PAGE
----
Category: Children's Books

Ulrich Hub
Jörg Mühle (Illustrator)

An der Arche um Acht
[Be at the ark at eight]

Review

It’s the same old story: the three penguins are bored, and so a quarrel starts. This time they’re squabbling about God, who allegedly isn’t very pleased that the littlest penguin wants to ‘do in’ a butterfly. But who is God? And how can anyone be sure He exists, given that He’s invisible? And what on earth was He thinking of when He created penguins? These are matters that the penguins simply can’t agree about. The only thing they’re certain of is that murdering a butterfly means that the littlest penguin can’t possibly get into Heaven. At this the littlest penguin stalks off in high dudgeon, whereupon something utterly unexpected occurs: a big fat pigeon brings the two remaining penguins a message direct from God, who is fed up with the eternal squabbling indulged in by man and beast alike, and has decided to save only two animal from each species from the mighty flood that is due to submerge the entire world. It just so happens that the two penguins are included amongst the chosen few, and the pigeon duly gives them their boarding cards for Noah’s Ark.

The penguins’ initial delight at being thus saved soon gives way to concern for their friend. Not wanting to leave him to a watery fate, they simply knock him unconscious, bundle him into a large suitcase, and smuggle him onto the ark. Amidst the general confusion the penguins manage at first to hide their stowaway from the suspicious pigeon. But their game is up once the pigeon hears a voice emanating from the suitcase, claiming to belong to God. All of a sudden, however, various things happen in rapid succession. The rain stops, the ark reaches land, and the animals can disembark — two by two. When the pigeon realises that she of all people has forgotten to bring a partner along with her, the penguins come to her rescue with a cunning ploy: the pigeon and the littlest penguin are able to leave the ark without raising Noah’s suspicions by disguising themselves as a happy couple on their way to the altar. Disparate though they are, the pair end up positively liking one another, and a liaison born of mere expediency turns into a genuine love match.

Despite their numerous squabbles, the obstinate animals in Ulrich Hub’s amusing tale are ultimately able to resolve all their problems by simply sticking together. Interestingly enough, however, the penguins’ differences of opinion reveal their remarkable similarity to God, for He too is ‘difficult to argue with’, He too ‘can’t be budged’ once He has ‘got an idea into his head.’

Thus none of the characters is completely free of flaws and character weaknesses, and even God is portrayed with deep ambivalence. Whilst the littlest penguin is initially afraid of a God that he perceives as stern and vengeful, he later projects a quite different image when he speaks to the exhausted pigeon from inside the suitcase. Without really having to think about it for any great length of time, he consoles her by promising that God will show understanding and assuring her that it’s perfectly alright to be cross with Him once in a while, and that He himself openly admits His own failings. He puts this all across so convincingly that even the other penguin believes for a brief moment that he has come face to face with God Himself.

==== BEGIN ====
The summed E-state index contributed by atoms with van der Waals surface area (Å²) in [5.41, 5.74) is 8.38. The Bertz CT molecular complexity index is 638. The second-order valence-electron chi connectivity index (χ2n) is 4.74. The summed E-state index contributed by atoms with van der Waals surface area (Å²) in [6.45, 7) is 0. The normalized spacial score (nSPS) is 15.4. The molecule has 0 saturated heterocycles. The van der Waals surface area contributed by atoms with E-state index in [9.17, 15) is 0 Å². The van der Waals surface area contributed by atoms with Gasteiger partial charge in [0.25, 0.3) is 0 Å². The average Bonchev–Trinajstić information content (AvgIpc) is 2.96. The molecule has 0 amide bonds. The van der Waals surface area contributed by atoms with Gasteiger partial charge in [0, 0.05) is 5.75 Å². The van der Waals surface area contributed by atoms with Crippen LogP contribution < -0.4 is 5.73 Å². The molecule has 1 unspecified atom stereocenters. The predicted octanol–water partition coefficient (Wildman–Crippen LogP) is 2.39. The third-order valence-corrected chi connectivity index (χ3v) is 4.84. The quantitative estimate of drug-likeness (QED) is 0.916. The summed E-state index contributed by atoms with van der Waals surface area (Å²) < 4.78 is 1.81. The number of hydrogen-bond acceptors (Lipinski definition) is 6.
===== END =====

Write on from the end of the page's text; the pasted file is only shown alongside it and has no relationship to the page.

Only the cruel carnage of the flood remains incomprehensible to the penguins to the very end. Even the conciliatory mood and the rainbow sent by God once they are safely back on dry land are insufficient to entirely convince them that such severe punishment was ever called for. God’s deepest secrets and designs thus remain inscrutable to them, and the animals find themselves once again dependent on mere conjecture as to God’s true nature.

By encouraging children to ask questions about God, yet without offering any quick and easy answers, Ulrich Hub leaves them plenty of scope for thought, whilst simultaneously showing that certain questions simply don’t have clear-cut answers. Children are not the only age-group who might readily identify with the animals, who are at once disrespectful yet naïve, deeply naughty yet conscience-stricken, and ever anxious to do the right thing. Thus for instance the littlest penguin, sceptical to the end, suggests that ‘Perhaps God doesn’t exist at all and it’s simply rained for an inordinately long period of time.’

The dry humour of this story is wonderfully complemented by Jörg Mühle’s mostly highly detailed and witty illustrations, which render the sometimes earthy, no-nonsense behaviour of the birds in particularly vivid terms. Just like Hub in his narrative, Mühle in his illustrations is unsparing in his depiction of the characters’ failings, foibles and emotions.

An der Arche um acht thus demonstrates on the one hand how important it is to think about God, whilst at the same time warning us not to lose sight of the bond we share with our fellow beings. That such a bond can be gladly accepted even in its strangest manifestations is demonstrated by the glorious love-relationship between the pigeon and the penguin that serves as the story’s romantic conclusion.
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By Martina Schlögl, 01.02.2008